China’s central bank warned on Thursday of financial risks in the country that have accumulated over the years, as well as shocks from overseas uncertainties.
These risks include “oscillation” in the stock and fixed income markets and potential bond defaults in real estate companies, said Zou Lan, director of the People’s Bank of China’s financial markets department.
When Bette Korber, a biologist at Los Alamos National Laboratory, spotted the first significant mutation in the Covid-19 virus last spring, some scientists were skeptical. They didn’t believe it would make the virus more contagious and said its rapid rise might just be coincidence.
Now, 11 months later, the D614G mutation she helped discover is ubiquitous worldwide, featured in the genomes of fast-spreading variants from the U.K., South Africa and Brazil. Meanwhile, new mutations are popping up in increasingly complicated patterns, spurring a drive by top biologists to devise new ways to track a fire hose of incoming genomic data.
The Dow Jones Industrial Average climbed 372 points, or 1.12%, while the S&P 500 and the Nasdaq Composite advanced 1.44% and 1.67%, respectively. The gains ran both the Dow and the S&P 500 to fresh record highs.
What is the money of the future? My nine-year-old son thinks it will be Robux. For those of you trapped in the human museum known as adulthood, Robux is the currency used by players of Roblox computer games. If I offer Thomas grimy dollar bills for household chores, he shows an almost complete lack of interest and motivation. But if I offer him Robux, it’s a different story.
The current exchange rate is around 80 to the dollar. So, in order to incentivize my son to do the dishes, I need to go online and buy 2,000 Robux for $24.99. This I do by entering my credit card details on a website, an act of self-exposure that never fails to make me feel sick. However, the dishes get cleaned and, later, my son blows some of his Robux on a cool new outfit and a pair of wings for his avatar, earning the admiration of his friends.
Treasury Secretary Janet Yellen on Monday made the case for a global minimum tax rate as she pushes President Biden’s plan to increase levies on U.S. corporations in order to fund his $2.25 trillion spending proposal.
In a speech to the Chicago Council on Global Affairs, Yellen called for global coordination on taxes paid by multinational corporations — part of an effort to crack down on companies that relocate in search of lower rates. Yellen’s comments were first reported by Axios.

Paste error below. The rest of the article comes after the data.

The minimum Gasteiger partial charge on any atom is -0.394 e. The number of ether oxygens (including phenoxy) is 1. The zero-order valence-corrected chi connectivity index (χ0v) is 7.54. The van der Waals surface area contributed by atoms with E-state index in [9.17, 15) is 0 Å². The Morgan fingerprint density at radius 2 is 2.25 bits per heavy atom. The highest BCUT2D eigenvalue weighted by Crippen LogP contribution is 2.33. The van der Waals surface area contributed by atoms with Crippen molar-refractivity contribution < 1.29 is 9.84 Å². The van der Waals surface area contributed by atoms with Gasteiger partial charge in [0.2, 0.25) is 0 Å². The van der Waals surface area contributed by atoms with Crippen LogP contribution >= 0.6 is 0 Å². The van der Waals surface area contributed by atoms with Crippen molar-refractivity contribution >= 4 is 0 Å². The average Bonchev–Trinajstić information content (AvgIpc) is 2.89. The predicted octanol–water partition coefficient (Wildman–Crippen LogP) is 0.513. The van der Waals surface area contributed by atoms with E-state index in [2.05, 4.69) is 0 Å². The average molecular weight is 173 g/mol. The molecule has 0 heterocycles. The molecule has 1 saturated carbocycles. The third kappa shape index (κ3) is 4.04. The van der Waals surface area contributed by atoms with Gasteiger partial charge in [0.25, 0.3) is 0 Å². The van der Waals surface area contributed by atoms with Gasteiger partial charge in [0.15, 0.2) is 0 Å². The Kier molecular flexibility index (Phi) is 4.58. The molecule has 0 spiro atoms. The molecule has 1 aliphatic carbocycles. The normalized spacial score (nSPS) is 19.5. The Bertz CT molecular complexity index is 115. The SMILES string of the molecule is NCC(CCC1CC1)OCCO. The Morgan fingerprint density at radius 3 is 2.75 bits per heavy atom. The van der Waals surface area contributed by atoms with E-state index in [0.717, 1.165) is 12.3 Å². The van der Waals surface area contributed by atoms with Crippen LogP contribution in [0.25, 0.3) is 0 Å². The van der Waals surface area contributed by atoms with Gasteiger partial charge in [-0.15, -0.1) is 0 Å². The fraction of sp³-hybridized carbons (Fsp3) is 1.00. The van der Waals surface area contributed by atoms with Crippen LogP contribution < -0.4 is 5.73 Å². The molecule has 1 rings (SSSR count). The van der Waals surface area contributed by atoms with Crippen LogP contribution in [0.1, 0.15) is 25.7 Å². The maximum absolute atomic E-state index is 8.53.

Emergency crews in Manatee County, Fla., are using pumps and vacuum trucks to drain a leaking wastewater reservoir in an effort to prevent a full-fledged breach that officials said could unleash a “20-foot wall of water.”
The leak at Piney Point — a long-abandoned phosphate plant in the Tampa Bay area — was first discovered last month, and workers are removing millions of gallons of water from the reservoir each day to reduce pressure on its liner. Concerns over a potential breach prompted Florida Gov. Ron DeSantis to declare a state of emergency Saturday for Manatee County, where more than 300 homes and businesses have been ordered to evacuate.
Which is the better investment, owning a home or owning stocks? If you ask most Americans, chances are they prefer the former.
A new study from the Federal Reserve Bank of New York examined consumer preferences toward being a homeowner and how their attitudes have changed over the course of the COVID-19 pandemic. Survey participants were asked to rate which was the better investment — a home or financial assets such as a stocks — and what factors contributed to their choice.
After more than two months of steep declines, coronavirus infections are on the rise again nationally — along with COVID-19 hospitalizations in many states.
In the past seven days, the U.S. reported slightly more than 65,000 new cases per day on average, a jump of 20% from two weeks earlier. Many states have seen even more dramatic growth, as high as 125% in Michigan, according to an NPR analysis of data from Johns Hopkins University.
The IRS wants Circle, a Boston-based financial technology company enabling trade in various types of cryptocurrencies, to produce account-registration information, account activity records and other materials for customers who had at least $20,000 in transactions any year from 2016 to 2020.
Cryptocurrency has gained prominence and value over the year, but the IRS says tax reporting hasn’t kept up.
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